Technology is everywhere. Answers are everywhere. Curriculum is everywhere. Yet, we need good teachers now more than ever. Why?
The role of the teacher is shifting. Teaching is not simply providing students with information so that they can cram it in their brains, memorize it, and then regurgitate it on a multiple choice test. Teaching is not simply asking questions that have right and wrong answers. Teaching is not simply dictating what, how and when a student learns. Teaching is about learning, guiding, creating, collaborating, respecting, navigating, inspiring, challenging, understanding, questioning, empowering, and listening. This shift will not make teachers disappear; this shift creates the need for good teachers to appear front and center, to step up, and to lead with passion.
As the role of the teacher evolves, so does the role of the student. Students are being asked to think and create, some, for the first time. Sometimes students are stumped and frustrated, and say, "Just tell me what to do, write, say, etc." Students have to rethink learning just as teachers have to rethink teaching. We must do this together. Technology allows students to publish, become experts, collaborate, share, revise, connect with, and teach others. As these roles become fluid, intertwined, reversed, both are inspired, both are important, and both learn from each other.
Recently, I have been thinking a great deal about curriculum. Curriculum is everywhere. I can find a free course through MIT or Stanford, lesson plans on any number of topics, project ideas, how to videos, etc. Why do we need good teachers if our students have access to all of this? Well, because our students have access to all of this! It is overwhelming. What is credible? What is valid? We must teach our students to be detectives, to dig, to explore, and to not only find their way, but to create their own path. Good teachers can help do this.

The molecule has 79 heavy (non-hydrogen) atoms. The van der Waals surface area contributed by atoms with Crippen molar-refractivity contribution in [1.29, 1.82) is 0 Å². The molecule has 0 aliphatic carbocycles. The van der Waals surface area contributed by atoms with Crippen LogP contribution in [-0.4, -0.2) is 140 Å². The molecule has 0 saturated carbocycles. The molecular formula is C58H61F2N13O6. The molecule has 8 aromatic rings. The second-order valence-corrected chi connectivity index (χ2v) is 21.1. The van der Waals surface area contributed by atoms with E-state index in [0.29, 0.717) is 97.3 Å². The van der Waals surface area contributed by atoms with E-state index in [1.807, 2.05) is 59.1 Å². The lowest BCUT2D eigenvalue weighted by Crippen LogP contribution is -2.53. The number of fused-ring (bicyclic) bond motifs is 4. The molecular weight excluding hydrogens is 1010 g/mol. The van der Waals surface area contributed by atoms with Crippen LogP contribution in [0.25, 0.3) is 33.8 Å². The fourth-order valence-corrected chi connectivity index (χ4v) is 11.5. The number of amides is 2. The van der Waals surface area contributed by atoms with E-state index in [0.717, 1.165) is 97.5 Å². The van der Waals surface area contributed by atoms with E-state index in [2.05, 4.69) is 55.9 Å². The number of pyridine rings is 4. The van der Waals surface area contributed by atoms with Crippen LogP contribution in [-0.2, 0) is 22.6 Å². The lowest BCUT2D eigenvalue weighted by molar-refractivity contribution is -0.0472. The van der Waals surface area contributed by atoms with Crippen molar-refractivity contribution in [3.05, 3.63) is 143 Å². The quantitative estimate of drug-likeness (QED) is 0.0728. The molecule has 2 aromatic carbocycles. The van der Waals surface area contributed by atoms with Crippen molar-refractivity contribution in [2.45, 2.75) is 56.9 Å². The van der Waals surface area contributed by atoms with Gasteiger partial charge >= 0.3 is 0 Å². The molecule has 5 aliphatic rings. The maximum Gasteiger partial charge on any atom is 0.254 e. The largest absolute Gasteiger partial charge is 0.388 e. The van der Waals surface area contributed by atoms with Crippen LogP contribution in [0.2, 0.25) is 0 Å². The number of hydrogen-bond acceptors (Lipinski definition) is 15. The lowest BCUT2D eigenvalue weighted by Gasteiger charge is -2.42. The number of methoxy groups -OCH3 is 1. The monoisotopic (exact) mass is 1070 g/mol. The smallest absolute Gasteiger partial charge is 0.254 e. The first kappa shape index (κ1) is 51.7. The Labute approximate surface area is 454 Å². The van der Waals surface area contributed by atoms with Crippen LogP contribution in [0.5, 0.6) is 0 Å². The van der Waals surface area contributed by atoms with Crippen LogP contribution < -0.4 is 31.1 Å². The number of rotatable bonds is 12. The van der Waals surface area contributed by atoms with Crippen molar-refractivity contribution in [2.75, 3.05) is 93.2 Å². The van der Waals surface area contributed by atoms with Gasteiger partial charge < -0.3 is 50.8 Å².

What else can good teachers do? They can inspire students to learn about the things they themselves are passionate about. I ask students all the time to look at bias, perspective, persuasion, rhetorical devices, connotation, and more, when it comes to the world around them, even my own teaching. What I include and leave out says a lot about me. They explore the question, "No matter what we write about, are we writing about ourselves?" Well, when it comes to curriculum, we all have our own opinions. This is the beauty of collaboration, of discussion, of respect, of critical thinking, of learning.
What should we teach our students? Who should determine this? Should there be some curriculum that is set, standards that all students are exposed to and expected to learn? Good teachers are needed now more than ever as we grapple with these ideas of curriculum and learning, choice, passion, credibility, standards, digital footprints, and helping students find their way in this big, connected world. Just as parents parent differently, teachers teach differently. It is good for students to learn from different styles and perspectives. We need good teachers to determine curriculum for their students, with their students- discovering their own individual learning paths, and empowering them to decide if this is something they would like to learn more about.
A colleague of mine recently posted a link to "The 45 Most Powerful Images of 2011" on his facebook page. Another colleague commented that he wished there were time in our current English classes for creative writing, because he used to use powerful images as those in the link as writing prompts. My response was, "Make time." Teachers must allow their passions and strengths to guide their work with kids. Our students deserve to learn from inspired teachers. We do not need good teachers to ask questions that can easily be answered by searching online, looking in the back of a textbook, or by copying an older brother's paper from a few years before. We need good teachers to stay current with technology, encourage students to step out of their comfort zones, and guide students towards learning and understanding that is unique for them. Kids are smart! They know when school is not about them, when teachers are not teaching from the heart, and when what they are learning is not really as important as the teacher says it is, especially if the main reason for learning is, "because it is going to be on the test."
As we continue to provide our students with foundations, and allow them to explore what they want to know more about, good teachers become irreplaceable, significant, purposeful, noble, and even more necessary than ever before.